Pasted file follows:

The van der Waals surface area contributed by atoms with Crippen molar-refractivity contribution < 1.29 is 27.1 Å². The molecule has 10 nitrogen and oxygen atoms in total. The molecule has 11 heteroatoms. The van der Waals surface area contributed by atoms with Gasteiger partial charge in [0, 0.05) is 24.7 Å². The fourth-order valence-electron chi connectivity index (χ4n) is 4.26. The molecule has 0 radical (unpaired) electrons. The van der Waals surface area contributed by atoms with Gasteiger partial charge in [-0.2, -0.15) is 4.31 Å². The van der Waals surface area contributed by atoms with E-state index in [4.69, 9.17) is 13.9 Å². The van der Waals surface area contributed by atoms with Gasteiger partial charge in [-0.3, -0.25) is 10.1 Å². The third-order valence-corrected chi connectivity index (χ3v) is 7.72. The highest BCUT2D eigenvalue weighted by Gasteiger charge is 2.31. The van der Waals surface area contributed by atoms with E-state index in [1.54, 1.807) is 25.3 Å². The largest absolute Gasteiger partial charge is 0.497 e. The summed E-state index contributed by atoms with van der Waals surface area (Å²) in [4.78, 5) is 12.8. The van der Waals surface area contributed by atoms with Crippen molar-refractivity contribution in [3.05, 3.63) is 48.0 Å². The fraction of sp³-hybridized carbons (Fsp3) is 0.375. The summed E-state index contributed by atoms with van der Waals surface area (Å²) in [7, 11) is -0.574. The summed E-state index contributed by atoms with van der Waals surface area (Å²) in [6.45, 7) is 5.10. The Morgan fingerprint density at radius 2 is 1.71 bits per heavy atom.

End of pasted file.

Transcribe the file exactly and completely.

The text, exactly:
The van der Waals surface area contributed by atoms with Crippen molar-refractivity contribution < 1.29 is 27.1 Å². The molecule has 10 nitrogen and oxygen atoms in total. The molecule has 11 heteroatoms. The van der Waals surface area contributed by atoms with Gasteiger partial charge in [0, 0.05) is 24.7 Å². The fourth-order valence-electron chi connectivity index (χ4n) is 4.26. The molecule has 0 radical (unpaired) electrons. The van der Waals surface area contributed by atoms with Gasteiger partial charge in [-0.2, -0.15) is 4.31 Å². The van der Waals surface area contributed by atoms with E-state index in [4.69, 9.17) is 13.9 Å². The van der Waals surface area contributed by atoms with Gasteiger partial charge in [-0.3, -0.25) is 10.1 Å². The third-order valence-corrected chi connectivity index (χ3v) is 7.72. The highest BCUT2D eigenvalue weighted by Gasteiger charge is 2.31. The van der Waals surface area contributed by atoms with E-state index in [1.54, 1.807) is 25.3 Å². The largest absolute Gasteiger partial charge is 0.497 e. The summed E-state index contributed by atoms with van der Waals surface area (Å²) in [4.78, 5) is 12.8. The van der Waals surface area contributed by atoms with Crippen molar-refractivity contribution in [3.05, 3.63) is 48.0 Å². The fraction of sp³-hybridized carbons (Fsp3) is 0.375. The summed E-state index contributed by atoms with van der Waals surface area (Å²) in [7, 11) is -0.574. The summed E-state index contributed by atoms with van der Waals surface area (Å²) in [6.45, 7) is 5.10. The Morgan fingerprint density at radius 2 is 1.71 bits per heavy atom.